We are currently observing a wave of automation in various industries that will extend to more and more tasks as technology becomes increasingly advanced and firms become more comfortable with its application. There is no doubt that robotics as a technology can and is generating significant efficiencies across different sectors.

But how can robotics be applied to wealth management? In wealth management, the automation discussion currently appears to be focused on robo-advice, while the practical application of robotics to existing business operations has not been widely discussed yet.

We believe many industry participants are unaware of the existing opportunities to use robotic process automation (RPA) in their operations to create a ‘virtual workforce’ for certain tasks, but we have seen as well significant cuts in processing costs and the considerable speeding up of processing times by early adopters of this technology.

The most common questions that we are asked about robotics include:

Do you get an actual robot?

No. In this context, robotic process automation refers to a piece of software that mimics the actions of a human user. The software logs into your core banking platform, your payments, KYC or other system via a virtual machine – with a username and password. It will perform any rules-based task in the same way a human user does. The software or “robot” therefore doesn’t need to be integrated into your systems as it uses the same interfaces as a human.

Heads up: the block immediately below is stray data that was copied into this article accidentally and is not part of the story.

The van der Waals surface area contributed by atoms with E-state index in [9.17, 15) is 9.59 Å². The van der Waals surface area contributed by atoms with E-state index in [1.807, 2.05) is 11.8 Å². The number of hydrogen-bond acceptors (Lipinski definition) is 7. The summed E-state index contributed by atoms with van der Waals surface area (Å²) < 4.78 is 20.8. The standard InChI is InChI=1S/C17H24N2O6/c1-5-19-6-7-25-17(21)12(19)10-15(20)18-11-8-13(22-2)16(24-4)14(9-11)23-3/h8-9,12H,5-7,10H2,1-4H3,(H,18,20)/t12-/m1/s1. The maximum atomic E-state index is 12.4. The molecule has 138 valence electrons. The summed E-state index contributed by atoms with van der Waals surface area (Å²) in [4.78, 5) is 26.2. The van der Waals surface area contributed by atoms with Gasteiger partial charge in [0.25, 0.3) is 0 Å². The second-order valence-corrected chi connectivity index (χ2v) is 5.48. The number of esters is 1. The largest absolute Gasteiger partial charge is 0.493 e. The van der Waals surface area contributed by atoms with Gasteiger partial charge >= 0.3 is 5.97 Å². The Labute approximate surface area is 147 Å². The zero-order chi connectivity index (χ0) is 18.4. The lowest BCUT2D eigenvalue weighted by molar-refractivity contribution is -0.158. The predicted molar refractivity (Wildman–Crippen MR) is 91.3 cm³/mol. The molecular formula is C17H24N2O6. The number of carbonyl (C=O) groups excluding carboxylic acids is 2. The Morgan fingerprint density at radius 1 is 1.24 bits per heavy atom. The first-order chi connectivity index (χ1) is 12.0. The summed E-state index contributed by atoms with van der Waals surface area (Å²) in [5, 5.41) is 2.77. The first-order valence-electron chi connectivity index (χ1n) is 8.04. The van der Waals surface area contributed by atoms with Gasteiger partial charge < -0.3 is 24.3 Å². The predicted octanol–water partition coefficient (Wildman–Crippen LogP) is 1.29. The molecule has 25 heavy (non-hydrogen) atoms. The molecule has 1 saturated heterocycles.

Is this like a very clever macro?

No. The main difference is that the robot uses an interface to perform its tasks. The robot understands and reads the screen in the same way a human does and then performs tasks based upon what it views. Unlike a macro, automated tasks are managed centrally using a dashboard. This centralized automation platform provides the governance and control that was previously missing from earlier desktop automation software and custom built macros.

How can this be applied in wealth management?

Routine, repetitive, rules-based operational tasks are perfect for automation. In practice, automation requires a trigger, be it an instruction from the front office or the start of a daily process. As long as the process does not rely on judgment then it is prime for automation. Tasks that consume large amounts of operational time, such as copying and pasting data from one system to another, performing set calculations and reconciling different data sets for example, are ideal for automation. In wealth management, typical examples include KYC processing, payments and sweeps, reconciliations, asset transfers, corporate action processing and debit balance clearing.

What are the benefits of using such a technology?

Benefits include efficiency, scale, accuracy and security. Robotic process automation has the potential to revolutionize the way in which operations in wealth management are executed, and can be used as a way of reducing costs. In this context, ultimately client and relationship manager satisfaction is improved as repetitive tasks are completed more quickly and likely with less errors.

How do people feel about this technology being used in their firms?

Clearly there are sensitive discussions to be had around the impact on the existing workforce in deploying a virtual one for certain tasks. When done right, our experience shows that an existing workforce will often help identify processes they don’t wish to complete on a day to day basis, processes that irritate and annoy intelligent workers. These people are then freed up to perform higher-level tasks that really benefit the end client.

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